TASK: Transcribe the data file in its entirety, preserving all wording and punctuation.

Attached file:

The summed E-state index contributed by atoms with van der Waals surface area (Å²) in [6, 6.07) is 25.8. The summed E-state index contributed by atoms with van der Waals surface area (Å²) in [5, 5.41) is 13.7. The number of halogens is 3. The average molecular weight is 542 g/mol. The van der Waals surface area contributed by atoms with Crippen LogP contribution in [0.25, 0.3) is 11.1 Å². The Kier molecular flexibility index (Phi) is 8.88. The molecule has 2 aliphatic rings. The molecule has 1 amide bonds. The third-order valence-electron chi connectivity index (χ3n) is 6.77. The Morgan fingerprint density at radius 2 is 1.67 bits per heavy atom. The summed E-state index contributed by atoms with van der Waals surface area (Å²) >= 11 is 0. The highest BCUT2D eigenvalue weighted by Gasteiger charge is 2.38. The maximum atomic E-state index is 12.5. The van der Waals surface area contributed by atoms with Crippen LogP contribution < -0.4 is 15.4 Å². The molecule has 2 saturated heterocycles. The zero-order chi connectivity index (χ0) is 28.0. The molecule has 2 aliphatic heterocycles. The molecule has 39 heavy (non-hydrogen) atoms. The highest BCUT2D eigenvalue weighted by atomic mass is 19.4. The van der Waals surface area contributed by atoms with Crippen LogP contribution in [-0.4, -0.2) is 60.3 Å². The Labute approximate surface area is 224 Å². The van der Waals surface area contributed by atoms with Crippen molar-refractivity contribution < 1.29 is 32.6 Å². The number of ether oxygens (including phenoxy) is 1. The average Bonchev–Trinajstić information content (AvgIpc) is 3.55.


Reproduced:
The summed E-state index contributed by atoms with van der Waals surface area (Å²) in [6, 6.07) is 25.8. The summed E-state index contributed by atoms with van der Waals surface area (Å²) in [5, 5.41) is 13.7. The number of halogens is 3. The average molecular weight is 542 g/mol. The van der Waals surface area contributed by atoms with Crippen LogP contribution in [0.25, 0.3) is 11.1 Å². The Kier molecular flexibility index (Phi) is 8.88. The molecule has 2 aliphatic rings. The molecule has 1 amide bonds. The third-order valence-electron chi connectivity index (χ3n) is 6.77. The Morgan fingerprint density at radius 2 is 1.67 bits per heavy atom. The summed E-state index contributed by atoms with van der Waals surface area (Å²) >= 11 is 0. The highest BCUT2D eigenvalue weighted by Gasteiger charge is 2.38. The maximum atomic E-state index is 12.5. The van der Waals surface area contributed by atoms with Crippen LogP contribution < -0.4 is 15.4 Å². The molecule has 2 saturated heterocycles. The zero-order chi connectivity index (χ0) is 28.0. The molecule has 2 aliphatic heterocycles. The molecule has 39 heavy (non-hydrogen) atoms. The highest BCUT2D eigenvalue weighted by atomic mass is 19.4. The van der Waals surface area contributed by atoms with Crippen LogP contribution in [-0.4, -0.2) is 60.3 Å². The Labute approximate surface area is 224 Å². The van der Waals surface area contributed by atoms with Crippen molar-refractivity contribution < 1.29 is 32.6 Å². The number of ether oxygens (including phenoxy) is 1. The average Bonchev–Trinajstić information content (AvgIpc) is 3.55.